If you are in the center of Deerfield at the stroke of the hour, all you have to do is listen and you might be able to figure out what time it is.
A bell hanging in the belfry at , 824 Waukegan Rd., has automatically chimed on the half hour and the hour between 8 a.m. and 9 p.m. since November, 1966.
On Sundays and other special services, the bell is activated by the organist as needed during the worship service, according to Raymond Craig, a long-time church member.
The 9-1/2-ton brass bell holds a prominent role in First Presbyterian’s identity for it harkens the faithful to worship, and “for me it’s part of its (Deerfield’s) identity,” Suzan Hawkinson, the church’s senior pastor, said.
“In terms of architecture in Deerfield, (the church) is its most imposing structure,” Hawkinson said. “Not that many buildings tower over it and the sound from it is the Village’s heartbeat.”
Cast in Holland and made of brass, the 8-ton bell is the second that the church has had since its dedication on Aug. 14, 1877, according to church history. Founded by such Deerfield luminaries as Mr. and Mrs. Lyman Wilmot, from whence Wilmot Road got its name, First Presbyterian became the first church in Deerfield to offer services in English instead of German.
About 400 pounds and 30 inches wide at its outer edge, the first bell was cast by Rumsey & Co. of Seneca Falls, NY, according to Craig. The foundry primarily made horse-drawn fire engines, usually equipped with large cast iron bells that would sound so “People could get out of the way,” Craig said.
Cast-iron bells were sold to churches and schools as a byproduct to the business, according to a history of the church.
That bell rang out for 45 years and was transferred to a new building, which was dedicated in 1923. It remained in the tower until that building, by then called "The Chapel,” was demolished in 2007, according to information supplied by Craig.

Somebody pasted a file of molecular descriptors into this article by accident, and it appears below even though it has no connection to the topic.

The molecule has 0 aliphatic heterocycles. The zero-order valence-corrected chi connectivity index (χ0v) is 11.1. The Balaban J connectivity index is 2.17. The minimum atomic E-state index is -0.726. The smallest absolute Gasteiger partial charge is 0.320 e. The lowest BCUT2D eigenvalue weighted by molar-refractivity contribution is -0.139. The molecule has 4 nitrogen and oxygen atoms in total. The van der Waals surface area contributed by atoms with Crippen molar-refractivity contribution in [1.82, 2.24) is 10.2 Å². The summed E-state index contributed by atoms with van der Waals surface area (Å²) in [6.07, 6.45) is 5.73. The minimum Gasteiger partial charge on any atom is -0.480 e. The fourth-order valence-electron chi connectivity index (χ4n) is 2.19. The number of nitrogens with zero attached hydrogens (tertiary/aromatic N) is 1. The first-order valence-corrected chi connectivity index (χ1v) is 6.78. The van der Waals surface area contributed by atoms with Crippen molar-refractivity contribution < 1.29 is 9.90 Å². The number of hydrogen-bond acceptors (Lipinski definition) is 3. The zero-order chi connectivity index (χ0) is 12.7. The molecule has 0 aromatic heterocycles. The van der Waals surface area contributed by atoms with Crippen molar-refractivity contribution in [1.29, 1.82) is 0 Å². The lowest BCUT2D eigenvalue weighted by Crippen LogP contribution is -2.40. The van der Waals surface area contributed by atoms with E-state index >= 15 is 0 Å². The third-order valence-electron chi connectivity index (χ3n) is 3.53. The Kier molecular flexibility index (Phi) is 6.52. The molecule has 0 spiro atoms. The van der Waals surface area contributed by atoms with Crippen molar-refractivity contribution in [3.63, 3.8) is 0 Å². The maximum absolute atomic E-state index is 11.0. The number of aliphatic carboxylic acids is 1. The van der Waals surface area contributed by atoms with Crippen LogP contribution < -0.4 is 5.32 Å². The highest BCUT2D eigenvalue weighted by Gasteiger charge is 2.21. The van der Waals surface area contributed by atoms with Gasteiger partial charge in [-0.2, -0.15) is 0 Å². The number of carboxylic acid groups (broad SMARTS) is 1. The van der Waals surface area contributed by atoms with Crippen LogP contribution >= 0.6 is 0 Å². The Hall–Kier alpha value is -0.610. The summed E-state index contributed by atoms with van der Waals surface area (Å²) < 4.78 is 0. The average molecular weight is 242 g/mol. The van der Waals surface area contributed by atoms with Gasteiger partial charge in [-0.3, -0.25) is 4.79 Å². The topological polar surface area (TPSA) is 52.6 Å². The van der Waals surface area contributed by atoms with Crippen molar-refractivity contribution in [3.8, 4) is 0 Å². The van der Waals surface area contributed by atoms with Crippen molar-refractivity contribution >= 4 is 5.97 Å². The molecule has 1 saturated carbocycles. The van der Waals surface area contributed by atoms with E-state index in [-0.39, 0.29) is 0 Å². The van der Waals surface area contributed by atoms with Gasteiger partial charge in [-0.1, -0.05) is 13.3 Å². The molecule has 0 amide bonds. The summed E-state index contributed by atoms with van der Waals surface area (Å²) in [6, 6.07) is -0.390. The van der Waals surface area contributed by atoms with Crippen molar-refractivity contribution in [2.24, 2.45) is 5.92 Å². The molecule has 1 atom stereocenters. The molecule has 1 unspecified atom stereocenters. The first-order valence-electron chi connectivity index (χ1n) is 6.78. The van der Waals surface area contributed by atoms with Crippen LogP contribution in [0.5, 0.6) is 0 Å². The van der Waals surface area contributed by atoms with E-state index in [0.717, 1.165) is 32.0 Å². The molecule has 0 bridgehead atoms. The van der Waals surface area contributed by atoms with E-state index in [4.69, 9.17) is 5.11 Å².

Since 1923, five additions have been built, said Thom Cunningham, the director of education for the church.
In 1966, the bell was replaced by one cast at the firm Petit & Fritsen of Aarle-Rixtel, and, according to published reports, was the single largest tuned bell in the world. The bell, according to an article from a Dutch newspaper, was donated anonymously on the occasion of the church’s 90th anniversary.
But disaster nearly befell the effort to get it in the belfry. Because the belfry is as much as 80 feet high and the bell sits 10 feet from the top, according to Craig, a crane had to be used to get the bell upward.
In October, 1966, as the bell was being hoisted into Founders Tower, where it is housed, the final extension of the boom on the crane snapped, causing it to fall into the tower and pinning a workman in the tower itself. The workman sustained a broken leg.
Extensive damage was done to the structure, according to church history. The bell was hoisted again a month later and in September, 1967, Founders Tower was dedicated, according to church history.
In one other interesting tidbit of First Presbyterian Church history, a memorial service was held at the church in the late 1990s for Robert Lewis Bell, a longtime resident of the village. Who was he? The original Bozo the Clown.